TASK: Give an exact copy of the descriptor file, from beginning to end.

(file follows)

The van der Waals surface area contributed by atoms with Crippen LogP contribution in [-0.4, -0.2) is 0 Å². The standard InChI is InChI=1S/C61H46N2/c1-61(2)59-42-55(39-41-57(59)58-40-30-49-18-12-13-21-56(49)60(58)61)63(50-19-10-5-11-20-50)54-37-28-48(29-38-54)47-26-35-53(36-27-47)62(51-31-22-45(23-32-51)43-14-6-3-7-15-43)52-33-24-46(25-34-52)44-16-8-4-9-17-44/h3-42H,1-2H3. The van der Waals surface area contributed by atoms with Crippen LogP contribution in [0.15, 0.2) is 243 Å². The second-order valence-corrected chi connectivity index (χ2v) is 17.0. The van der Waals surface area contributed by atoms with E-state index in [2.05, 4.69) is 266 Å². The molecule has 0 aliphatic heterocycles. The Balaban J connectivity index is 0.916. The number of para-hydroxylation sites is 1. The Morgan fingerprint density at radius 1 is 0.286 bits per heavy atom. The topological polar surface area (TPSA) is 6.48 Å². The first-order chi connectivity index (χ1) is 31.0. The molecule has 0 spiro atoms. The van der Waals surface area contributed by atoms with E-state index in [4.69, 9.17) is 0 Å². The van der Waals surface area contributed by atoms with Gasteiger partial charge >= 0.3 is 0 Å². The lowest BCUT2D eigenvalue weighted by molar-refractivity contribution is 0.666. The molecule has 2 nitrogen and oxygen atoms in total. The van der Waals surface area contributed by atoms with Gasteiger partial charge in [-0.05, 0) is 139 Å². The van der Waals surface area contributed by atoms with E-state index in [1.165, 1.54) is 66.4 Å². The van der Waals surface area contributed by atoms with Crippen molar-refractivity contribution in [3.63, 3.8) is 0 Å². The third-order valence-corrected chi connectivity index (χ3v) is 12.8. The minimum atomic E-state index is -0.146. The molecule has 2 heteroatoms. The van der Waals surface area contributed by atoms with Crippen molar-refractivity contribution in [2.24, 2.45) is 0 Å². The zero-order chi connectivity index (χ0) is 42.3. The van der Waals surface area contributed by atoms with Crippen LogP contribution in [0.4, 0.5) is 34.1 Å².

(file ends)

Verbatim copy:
The van der Waals surface area contributed by atoms with Crippen LogP contribution in [-0.4, -0.2) is 0 Å². The standard InChI is InChI=1S/C61H46N2/c1-61(2)59-42-55(39-41-57(59)58-40-30-49-18-12-13-21-56(49)60(58)61)63(50-19-10-5-11-20-50)54-37-28-48(29-38-54)47-26-35-53(36-27-47)62(51-31-22-45(23-32-51)43-14-6-3-7-15-43)52-33-24-46(25-34-52)44-16-8-4-9-17-44/h3-42H,1-2H3. The van der Waals surface area contributed by atoms with Crippen LogP contribution in [0.15, 0.2) is 243 Å². The second-order valence-corrected chi connectivity index (χ2v) is 17.0. The van der Waals surface area contributed by atoms with E-state index in [2.05, 4.69) is 266 Å². The molecule has 0 aliphatic heterocycles. The Balaban J connectivity index is 0.916. The number of para-hydroxylation sites is 1. The Morgan fingerprint density at radius 1 is 0.286 bits per heavy atom. The topological polar surface area (TPSA) is 6.48 Å². The first-order chi connectivity index (χ1) is 31.0. The molecule has 0 spiro atoms. The van der Waals surface area contributed by atoms with E-state index in [4.69, 9.17) is 0 Å². The van der Waals surface area contributed by atoms with Gasteiger partial charge >= 0.3 is 0 Å². The lowest BCUT2D eigenvalue weighted by molar-refractivity contribution is 0.666. The molecule has 2 nitrogen and oxygen atoms in total. The van der Waals surface area contributed by atoms with Gasteiger partial charge in [-0.05, 0) is 139 Å². The van der Waals surface area contributed by atoms with E-state index in [1.165, 1.54) is 66.4 Å². The van der Waals surface area contributed by atoms with Crippen molar-refractivity contribution in [3.63, 3.8) is 0 Å². The third-order valence-corrected chi connectivity index (χ3v) is 12.8. The minimum atomic E-state index is -0.146. The molecule has 2 heteroatoms. The van der Waals surface area contributed by atoms with Crippen molar-refractivity contribution in [2.24, 2.45) is 0 Å². The zero-order chi connectivity index (χ0) is 42.3. The van der Waals surface area contributed by atoms with Crippen LogP contribution in [0.4, 0.5) is 34.1 Å².